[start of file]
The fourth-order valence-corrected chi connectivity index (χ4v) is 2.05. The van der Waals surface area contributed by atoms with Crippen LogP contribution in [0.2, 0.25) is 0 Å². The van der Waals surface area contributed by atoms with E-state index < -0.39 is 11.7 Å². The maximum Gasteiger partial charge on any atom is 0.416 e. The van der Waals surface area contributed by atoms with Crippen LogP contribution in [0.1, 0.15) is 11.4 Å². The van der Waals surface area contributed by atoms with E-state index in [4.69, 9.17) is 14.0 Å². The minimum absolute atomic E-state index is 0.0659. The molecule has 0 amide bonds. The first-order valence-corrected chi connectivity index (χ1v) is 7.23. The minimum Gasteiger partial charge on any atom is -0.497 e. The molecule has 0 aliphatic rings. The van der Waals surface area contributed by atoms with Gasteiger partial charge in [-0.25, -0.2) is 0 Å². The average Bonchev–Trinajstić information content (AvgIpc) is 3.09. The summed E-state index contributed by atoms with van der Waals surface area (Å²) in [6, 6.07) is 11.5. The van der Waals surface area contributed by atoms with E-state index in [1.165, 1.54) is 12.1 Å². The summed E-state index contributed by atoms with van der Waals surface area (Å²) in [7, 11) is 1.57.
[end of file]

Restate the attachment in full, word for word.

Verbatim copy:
The fourth-order valence-corrected chi connectivity index (χ4v) is 2.05. The van der Waals surface area contributed by atoms with Crippen LogP contribution in [0.2, 0.25) is 0 Å². The van der Waals surface area contributed by atoms with E-state index < -0.39 is 11.7 Å². The maximum Gasteiger partial charge on any atom is 0.416 e. The van der Waals surface area contributed by atoms with Crippen LogP contribution in [0.1, 0.15) is 11.4 Å². The van der Waals surface area contributed by atoms with E-state index in [4.69, 9.17) is 14.0 Å². The minimum absolute atomic E-state index is 0.0659. The molecule has 0 amide bonds. The first-order valence-corrected chi connectivity index (χ1v) is 7.23. The minimum Gasteiger partial charge on any atom is -0.497 e. The molecule has 0 aliphatic rings. The van der Waals surface area contributed by atoms with Gasteiger partial charge in [-0.25, -0.2) is 0 Å². The average Bonchev–Trinajstić information content (AvgIpc) is 3.09. The summed E-state index contributed by atoms with van der Waals surface area (Å²) in [6, 6.07) is 11.5. The van der Waals surface area contributed by atoms with E-state index in [1.165, 1.54) is 12.1 Å². The summed E-state index contributed by atoms with van der Waals surface area (Å²) in [7, 11) is 1.57.